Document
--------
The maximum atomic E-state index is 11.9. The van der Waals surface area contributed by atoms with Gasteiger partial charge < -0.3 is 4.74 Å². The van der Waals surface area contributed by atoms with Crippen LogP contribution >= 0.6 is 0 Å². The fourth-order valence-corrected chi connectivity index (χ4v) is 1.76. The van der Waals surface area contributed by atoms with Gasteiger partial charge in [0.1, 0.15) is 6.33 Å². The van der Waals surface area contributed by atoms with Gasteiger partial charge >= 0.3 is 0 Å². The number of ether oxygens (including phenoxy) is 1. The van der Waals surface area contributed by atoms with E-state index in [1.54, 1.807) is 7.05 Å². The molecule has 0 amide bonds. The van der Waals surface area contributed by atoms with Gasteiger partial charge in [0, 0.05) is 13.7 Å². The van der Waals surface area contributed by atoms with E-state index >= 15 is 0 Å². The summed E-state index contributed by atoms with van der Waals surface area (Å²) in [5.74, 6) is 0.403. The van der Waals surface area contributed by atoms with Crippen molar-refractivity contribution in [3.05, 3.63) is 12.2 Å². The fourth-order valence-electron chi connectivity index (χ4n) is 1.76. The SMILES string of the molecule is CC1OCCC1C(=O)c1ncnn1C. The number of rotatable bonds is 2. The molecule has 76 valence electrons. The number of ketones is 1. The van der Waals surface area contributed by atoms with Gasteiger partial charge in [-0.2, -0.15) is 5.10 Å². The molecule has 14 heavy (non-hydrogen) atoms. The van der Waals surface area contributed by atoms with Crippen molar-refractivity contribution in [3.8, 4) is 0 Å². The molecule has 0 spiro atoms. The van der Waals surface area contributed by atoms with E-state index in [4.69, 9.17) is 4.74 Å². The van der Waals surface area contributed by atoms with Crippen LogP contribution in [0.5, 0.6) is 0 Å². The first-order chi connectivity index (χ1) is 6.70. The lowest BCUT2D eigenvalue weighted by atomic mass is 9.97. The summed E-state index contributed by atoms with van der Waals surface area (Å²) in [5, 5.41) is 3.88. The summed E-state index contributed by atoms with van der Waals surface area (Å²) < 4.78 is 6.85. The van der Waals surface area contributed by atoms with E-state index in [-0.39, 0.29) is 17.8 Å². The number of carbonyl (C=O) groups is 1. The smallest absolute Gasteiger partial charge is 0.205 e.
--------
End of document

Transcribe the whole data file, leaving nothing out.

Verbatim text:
The maximum atomic E-state index is 11.9. The van der Waals surface area contributed by atoms with Gasteiger partial charge < -0.3 is 4.74 Å². The van der Waals surface area contributed by atoms with Crippen LogP contribution >= 0.6 is 0 Å². The fourth-order valence-corrected chi connectivity index (χ4v) is 1.76. The van der Waals surface area contributed by atoms with Gasteiger partial charge in [0.1, 0.15) is 6.33 Å². The van der Waals surface area contributed by atoms with Gasteiger partial charge >= 0.3 is 0 Å². The number of ether oxygens (including phenoxy) is 1. The van der Waals surface area contributed by atoms with E-state index in [1.54, 1.807) is 7.05 Å². The molecule has 0 amide bonds. The van der Waals surface area contributed by atoms with Gasteiger partial charge in [0, 0.05) is 13.7 Å². The van der Waals surface area contributed by atoms with E-state index >= 15 is 0 Å². The summed E-state index contributed by atoms with van der Waals surface area (Å²) in [5.74, 6) is 0.403. The van der Waals surface area contributed by atoms with Crippen molar-refractivity contribution in [3.05, 3.63) is 12.2 Å². The fourth-order valence-electron chi connectivity index (χ4n) is 1.76. The SMILES string of the molecule is CC1OCCC1C(=O)c1ncnn1C. The number of rotatable bonds is 2. The molecule has 76 valence electrons. The number of ketones is 1. The van der Waals surface area contributed by atoms with Gasteiger partial charge in [-0.2, -0.15) is 5.10 Å². The molecule has 14 heavy (non-hydrogen) atoms. The van der Waals surface area contributed by atoms with Crippen molar-refractivity contribution in [3.8, 4) is 0 Å². The molecule has 0 spiro atoms. The van der Waals surface area contributed by atoms with E-state index in [4.69, 9.17) is 4.74 Å². The van der Waals surface area contributed by atoms with Crippen LogP contribution in [0.5, 0.6) is 0 Å². The first-order chi connectivity index (χ1) is 6.70. The lowest BCUT2D eigenvalue weighted by atomic mass is 9.97. The summed E-state index contributed by atoms with van der Waals surface area (Å²) in [5, 5.41) is 3.88. The summed E-state index contributed by atoms with van der Waals surface area (Å²) < 4.78 is 6.85. The van der Waals surface area contributed by atoms with E-state index in [-0.39, 0.29) is 17.8 Å². The number of carbonyl (C=O) groups is 1. The smallest absolute Gasteiger partial charge is 0.205 e.